Top of Mind: D'Amato, Extended Version

Boston editor James Burnett: Let’s start with your agency’s new headquarters—how did the big move go?

Catherine D’Amato: We have 600 agencies, we feed 83,000 people a week. Over a half a million people rely on us. These are big numbers. So as part of the move we extended hours for several weeks before, so people were at least able to pull food ahead of time, because we were closed a few days. … It actually worked pretty well. We knew we had three days [Patriot’s Day weekend], that was a gift. So we closed Friday, we were open here Tuesday but not for distribution. Our first distribution was yesterday. So we’re up, we’re running, we’re moving, we’re learning, things are different. It’s good.

JB: As you closed down that Friday, was there anything you felt you’d miss about the old building?

CD: I was asked, “You’re the leader, what would you like to say?” And I said, “Let’s kiss this baby goodbye. Time to go.” You know, it couldn’t come soon enough. We outgrew it two years ago. …My grandfather was an immigrant from Italy and a farmer, and he used to say, “Caterina, we used every bit of a pig but the squeal”—I felt we’d done that over there. We’d used every bit of that space that we possibly could and more. But we also noted it had served the organization incredibly well, since it was bought in 1992. When I came in ’95, we were distributing 7 million pounds of food; today it’s 30 million. That building was never designed for 30 million. So it really worked hard.

JB: How is the bigger space going to change things for you and your organization?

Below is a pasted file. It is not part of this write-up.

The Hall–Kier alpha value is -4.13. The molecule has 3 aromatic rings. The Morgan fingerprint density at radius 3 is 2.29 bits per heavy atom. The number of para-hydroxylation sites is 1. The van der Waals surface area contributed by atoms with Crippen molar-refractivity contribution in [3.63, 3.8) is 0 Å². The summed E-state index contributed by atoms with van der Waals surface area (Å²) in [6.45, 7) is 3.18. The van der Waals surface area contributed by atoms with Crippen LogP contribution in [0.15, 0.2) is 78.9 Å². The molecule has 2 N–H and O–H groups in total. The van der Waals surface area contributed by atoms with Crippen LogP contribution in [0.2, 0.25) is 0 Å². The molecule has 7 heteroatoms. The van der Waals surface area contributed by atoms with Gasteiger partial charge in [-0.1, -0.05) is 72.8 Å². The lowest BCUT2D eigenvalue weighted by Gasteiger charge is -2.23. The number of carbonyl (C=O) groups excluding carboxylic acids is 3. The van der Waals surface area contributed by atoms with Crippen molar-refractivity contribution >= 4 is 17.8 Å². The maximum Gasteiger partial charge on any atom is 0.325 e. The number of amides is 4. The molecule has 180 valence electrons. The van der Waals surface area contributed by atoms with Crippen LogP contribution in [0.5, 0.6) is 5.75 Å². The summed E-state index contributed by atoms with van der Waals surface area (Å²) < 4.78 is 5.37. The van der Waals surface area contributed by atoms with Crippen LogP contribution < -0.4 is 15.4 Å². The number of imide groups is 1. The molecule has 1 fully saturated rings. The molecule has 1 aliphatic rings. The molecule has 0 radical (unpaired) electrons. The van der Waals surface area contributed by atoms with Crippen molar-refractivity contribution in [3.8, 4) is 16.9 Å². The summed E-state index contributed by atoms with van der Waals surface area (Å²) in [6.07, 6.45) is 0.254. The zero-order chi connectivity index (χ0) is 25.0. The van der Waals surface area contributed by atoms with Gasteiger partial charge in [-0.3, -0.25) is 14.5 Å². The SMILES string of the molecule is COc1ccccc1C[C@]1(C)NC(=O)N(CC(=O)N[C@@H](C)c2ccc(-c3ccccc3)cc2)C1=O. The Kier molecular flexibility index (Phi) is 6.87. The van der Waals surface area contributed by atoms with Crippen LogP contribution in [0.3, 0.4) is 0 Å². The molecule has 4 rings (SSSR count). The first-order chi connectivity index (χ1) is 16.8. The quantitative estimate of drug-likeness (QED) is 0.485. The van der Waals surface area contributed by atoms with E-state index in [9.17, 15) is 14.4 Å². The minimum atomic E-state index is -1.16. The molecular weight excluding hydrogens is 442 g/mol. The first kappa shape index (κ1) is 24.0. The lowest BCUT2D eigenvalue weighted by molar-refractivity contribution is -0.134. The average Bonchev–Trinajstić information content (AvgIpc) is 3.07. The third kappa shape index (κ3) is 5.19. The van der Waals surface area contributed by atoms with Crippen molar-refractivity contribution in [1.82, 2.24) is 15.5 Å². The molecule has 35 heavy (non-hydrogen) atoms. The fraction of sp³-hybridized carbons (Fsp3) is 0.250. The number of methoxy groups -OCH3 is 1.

CD: At twice the square footage and four times the cubic space, it will enable us to double our capacity in terms of acquisition, storage, and distribution. Also, it was designed as a food bank. Having the building designed to flow in a particular way is an enormous benefit because you’re using the design to move materials more efficiently—in some cases decreasing physical handling by 80 percent, sometimes 90 percent.

From a food safety perspective, we have refrigerated docks that come right into the refrigerators—in our industry it’s called the “chill chain,” and you don’t break the chill chain. So frozen turkeys come off a refrigerated truck into a refrigerated dock into the refrigerator. We didn’t have that before. In the other building we used wraps and blankets and thermals and temporary trailers, and you ship it over to preferred freezer and then you ship it back. …This facility also reflects many other great ideas from other food banks. The warehouse floor layout we took from the Oklahoma City Food Bank. The member service area we took from the Nashville Food Bank. The marketplace we took from the Cleveland Food Bank. The ambient air and the coolers we took from the Vermont Food Bank. So we visited many, and saw some really great ideas, and thought, That’s really cool, or, That works really well, gee, I hadn’t thought about that.

[The whole process] began years ago. Because you’re just not building a food bank. It’s a warehouse, it’s refrigeration, it’s offices, it’s cumulative space. It’s not a commercial business, it’s a charitable organization to feed hungry people, but you still need good systems. I grew up in the food business—my grandparents were farmers, my father was a milkman and bread man, then he opened a restaurant when I was eight. So the science of it, the engineering of it, is very familiar. There’s a tremendous amount of logistics in our business. It’s very tactile. You pick up food, you move food, you feed hungry people. So I think the vision of the facility, of what it could be for our community, has been sitting with me for a long time.

As for the green aspect, we will be seeking Silver LEED certification. I mean, I don’t know anything about a solar wall, but we built a solar wall. We cared about taking a brown field and converting it to a green building and having what was where Boston burned its garbage be a food bank. That’s a pretty extraordinary piece.

The building is our program. It isn’t the place where we go and sit in an office. It’s a place where people to get the food they need.